When I read this sentence, I buried my face in a pillow and simultaneously laughed and cried myself into a silly stupor.  Before this last year, my poor husband would often ask what I needed and I, I just didn’t know.  It’s awful to not know what you need or be able to ask for help.

“Sneaking a counterfeit soul-life never works…It’s better to get up, stand up, no matter how homemade your platform, and live the most you can, the best you can, and forgo the sneaking of counterfeits.”  (p. 256)

I am still learning how to live an authentic life.  With the pressure I face in society to conform, I struggle with allowing my inner voice to sing.

Discussion Questions: 

  • Were there traps, or one trap, that stood out to you?
  • Have you found yourself in engaging in excessive behaviours as you’ve come to know Wild Woman?  How have you stopped this process?  (If you are still working through it, how are you doing so?)

How We are Trapped

“And in this light, it must be asked at each level how it came to be that any individual woman feels she has to cringe, flinch, grovel, and plead for a life that is her own to begin with.  What is in any culture that demands such?”

I am in the process of evaluating the culture I grew up in to examine the layers that produced the intense conformity that exists.  It’s not easy to look at something I loved so much for what it truly is; at the same time, it’s refreshing to recognize that I wasn’t broken, something within my culture is.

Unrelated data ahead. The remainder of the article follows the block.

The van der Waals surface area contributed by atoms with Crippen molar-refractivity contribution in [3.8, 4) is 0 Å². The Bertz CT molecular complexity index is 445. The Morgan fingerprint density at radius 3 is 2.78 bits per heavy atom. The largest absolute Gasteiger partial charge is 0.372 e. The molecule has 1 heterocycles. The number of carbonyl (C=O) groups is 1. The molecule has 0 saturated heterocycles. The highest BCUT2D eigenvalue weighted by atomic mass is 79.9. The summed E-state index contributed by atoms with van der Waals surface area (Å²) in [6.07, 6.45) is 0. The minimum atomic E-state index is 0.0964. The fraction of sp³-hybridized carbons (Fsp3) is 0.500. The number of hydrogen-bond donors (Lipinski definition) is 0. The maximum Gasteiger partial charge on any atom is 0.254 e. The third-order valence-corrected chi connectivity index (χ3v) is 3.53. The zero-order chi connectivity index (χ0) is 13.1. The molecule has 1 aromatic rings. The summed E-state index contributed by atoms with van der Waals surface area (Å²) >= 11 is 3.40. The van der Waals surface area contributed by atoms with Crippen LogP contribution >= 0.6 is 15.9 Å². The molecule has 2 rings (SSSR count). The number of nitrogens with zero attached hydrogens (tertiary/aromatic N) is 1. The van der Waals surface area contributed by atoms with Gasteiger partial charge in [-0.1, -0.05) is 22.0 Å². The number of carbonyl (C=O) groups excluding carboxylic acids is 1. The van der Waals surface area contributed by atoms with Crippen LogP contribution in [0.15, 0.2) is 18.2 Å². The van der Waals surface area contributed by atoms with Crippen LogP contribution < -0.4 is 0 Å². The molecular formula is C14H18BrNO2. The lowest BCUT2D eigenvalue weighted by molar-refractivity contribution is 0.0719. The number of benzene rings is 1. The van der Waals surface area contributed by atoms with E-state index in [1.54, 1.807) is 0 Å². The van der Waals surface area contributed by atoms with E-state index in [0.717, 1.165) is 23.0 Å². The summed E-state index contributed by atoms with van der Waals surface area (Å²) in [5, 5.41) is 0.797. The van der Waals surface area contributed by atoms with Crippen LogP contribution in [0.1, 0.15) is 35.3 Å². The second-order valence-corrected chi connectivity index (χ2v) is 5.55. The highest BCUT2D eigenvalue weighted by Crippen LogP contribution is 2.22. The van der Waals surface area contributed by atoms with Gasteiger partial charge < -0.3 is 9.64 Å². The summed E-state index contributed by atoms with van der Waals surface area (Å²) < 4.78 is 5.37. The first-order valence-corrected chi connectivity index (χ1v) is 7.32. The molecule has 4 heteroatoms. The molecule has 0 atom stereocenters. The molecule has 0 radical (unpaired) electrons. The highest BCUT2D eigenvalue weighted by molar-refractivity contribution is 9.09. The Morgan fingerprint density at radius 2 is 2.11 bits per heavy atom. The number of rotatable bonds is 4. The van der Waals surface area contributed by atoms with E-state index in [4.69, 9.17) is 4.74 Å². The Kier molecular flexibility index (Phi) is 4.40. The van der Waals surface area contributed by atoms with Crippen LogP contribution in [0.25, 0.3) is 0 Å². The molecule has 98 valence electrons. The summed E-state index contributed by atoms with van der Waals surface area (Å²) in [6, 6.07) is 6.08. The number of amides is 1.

Discussion Questions:

  • Has society contributed to your traps?  If so, how?
  • Do you feel that certain religious cultures are more demanding and, therefore, entrapping of its members than other religious cultures?  How about cultures within a country?  Or countries in general?

Healing from and Avoiding Traps

“Regaining lost instinct and healing injured instinct is truly within one’s reach, for it returns when a woman pays close attention through listening, looking, and sensing the world around herself, and then by acting as she sees others act; efficiently, effectively, and soulfully.

“If our own wild natures have been wounded by something or someone, we refuse to lie down and die.” (p. 273)

The symbolism of not laying down and dying reminds me of a parenting method I employ.  When my kids fall or get hurt in some way or another while doing an activity they enjoy, I don’t coddle them and tell them to stop the activity, I provide comfort and encourage them to try again.  Healing is important; and so is getting up.

“One of the most important things we can do is to understand life, all life, as a living body in itself, one that has respiration, new cell turnover, sloughing off, and waste material.